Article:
What Lyon is to French gastronomy, what Emilia-Romagna is to Italian cuisine, what the South is to American cooking, many would argue Oaxaca is to Mexican food.
For Anglophiles, Oaxaca was made famous by Diana Kennedy’s Oaxaca Al Gusto. For Mexicans, Oaxaca is a revered place, not only for its savory dishes but for it’s rich history spanning 485 years of European settlement.
At the mention of Oaxaca (pronounced wɑːˈhɑː.kɑː) Mexicans fall reverently silent and exclaim, “¡Que bella es Oaxaca!” How beautiful!
So what took Oaxaca so long to celebrate its indigenous food? That’s what food expert and restauranteur Celia Florián wondered. So she made it her mission to establish the first recognition of traditional cooks from the eight regions of the state. (Like New York, Oaxaca is both a state and a city named Oaxaca.)
Florián, owner of the respected Las Quince Letras restaurant, implored the mayor of Oaxaca city and the governor of Oaxaca state to establish the Primer Encuentro de Cocineras Tradicionales de Oaxaca (the first meeting of the traditional cooks of Oaxaca).
The results were a success with some 10,000 people over two days exploring the offerings of 48 women cooks, April 24 and 25.
For those of us who were lucky enough to be invited to write about and photograph the two-day food fest it seemed like 48 glorious meals in 48 hours. And a little mezcal.
The Food of Oaxaca
Of all the foods synonymous with Oaxaca perhaps the best known is the tlayuda. A large tortilla is first spread with refried beans and then stuffed with cheese. Next comes a turn on the grill over wood embers. One of the best known locations for tlayudas in Oaxaca is Doña Flavia. The ones at Doña Flavia come with beef, chorizo, and grasshoppers.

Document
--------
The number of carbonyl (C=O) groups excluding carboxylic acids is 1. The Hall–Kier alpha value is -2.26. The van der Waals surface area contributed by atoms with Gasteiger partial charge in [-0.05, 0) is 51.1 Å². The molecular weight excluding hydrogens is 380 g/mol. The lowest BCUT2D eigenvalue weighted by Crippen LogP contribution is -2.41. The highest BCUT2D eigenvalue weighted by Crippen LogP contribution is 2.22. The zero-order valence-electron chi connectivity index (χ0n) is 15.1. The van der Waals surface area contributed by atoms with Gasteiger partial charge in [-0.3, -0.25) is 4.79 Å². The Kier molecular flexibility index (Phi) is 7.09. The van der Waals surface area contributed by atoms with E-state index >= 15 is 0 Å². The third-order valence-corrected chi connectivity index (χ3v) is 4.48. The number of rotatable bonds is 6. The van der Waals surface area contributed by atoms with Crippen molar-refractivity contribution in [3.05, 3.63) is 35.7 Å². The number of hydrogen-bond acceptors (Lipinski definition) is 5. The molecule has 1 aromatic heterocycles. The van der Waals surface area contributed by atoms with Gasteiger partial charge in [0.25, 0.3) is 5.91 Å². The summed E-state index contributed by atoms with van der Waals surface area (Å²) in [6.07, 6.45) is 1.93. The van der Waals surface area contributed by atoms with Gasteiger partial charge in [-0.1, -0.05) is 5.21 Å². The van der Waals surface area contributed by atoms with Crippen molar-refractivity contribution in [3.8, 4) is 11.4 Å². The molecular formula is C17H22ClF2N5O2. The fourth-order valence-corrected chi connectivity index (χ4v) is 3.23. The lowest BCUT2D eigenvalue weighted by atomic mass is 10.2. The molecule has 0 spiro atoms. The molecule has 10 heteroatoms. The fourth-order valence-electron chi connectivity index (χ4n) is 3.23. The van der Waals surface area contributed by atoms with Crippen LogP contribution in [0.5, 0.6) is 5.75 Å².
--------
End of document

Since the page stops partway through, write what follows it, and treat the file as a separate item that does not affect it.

Dr. Soto, if you’re reading, I’m not likely to develop arteriosclerosis from consuming too much Mexican beef, but the pork is divine. At the Benito Juárez market we found sheets of slivered pork so thin you could practically see through them. This cut of meat, known as cecina, is typically made with beef and salted for preservation. At Catedral restaurant I ate the best backbone to leave a kitchen since I loitered around my mother’s G.E. electric range. The Catedral version was served in Oaxacan green mole sauce. At El Paseo cantina I tried the renown salchicha Oaxaqueña, which must be an acquired taste, like grasshoppers. Adding seasoning and pork fat would satisfy my Georgia palate.
The Three Sisters: Corn, Beans, and Squash
Mexico and the American South share more in common than one would imagine. The Three Sisters of Native American cooking — corn, beans, and squash — is a prime example. A Spanish settlement on the Georgia coast 200 years before the arrival of the English is another. Most southerners recall the memories of stewed yellow summer squash, a big pot of butter beans on the stove, and a cast iron skillet of cornbread on the side.
Evelia Reyes wakes every morning to nurse a giant pot of beans at her restaurant Cocina Económica Fuensanta. She serves Oaxacan tamales made of corn. For special guests she prepares sopa de guías, a soup made with the runners of squash plants.
We are more alike than we are different.
The women who are traditional cooks in Mexico, who pass down ancient recipes and cooking techniques, are known as las mayoras. You may also be interested in reading an article I published about the women soul-food cooks of The Beautiful Restaurant in Atlanta. Together the nine women tallied 292 years of kitchen experience when the article was first published in 2014.
© 2017 Doug Hall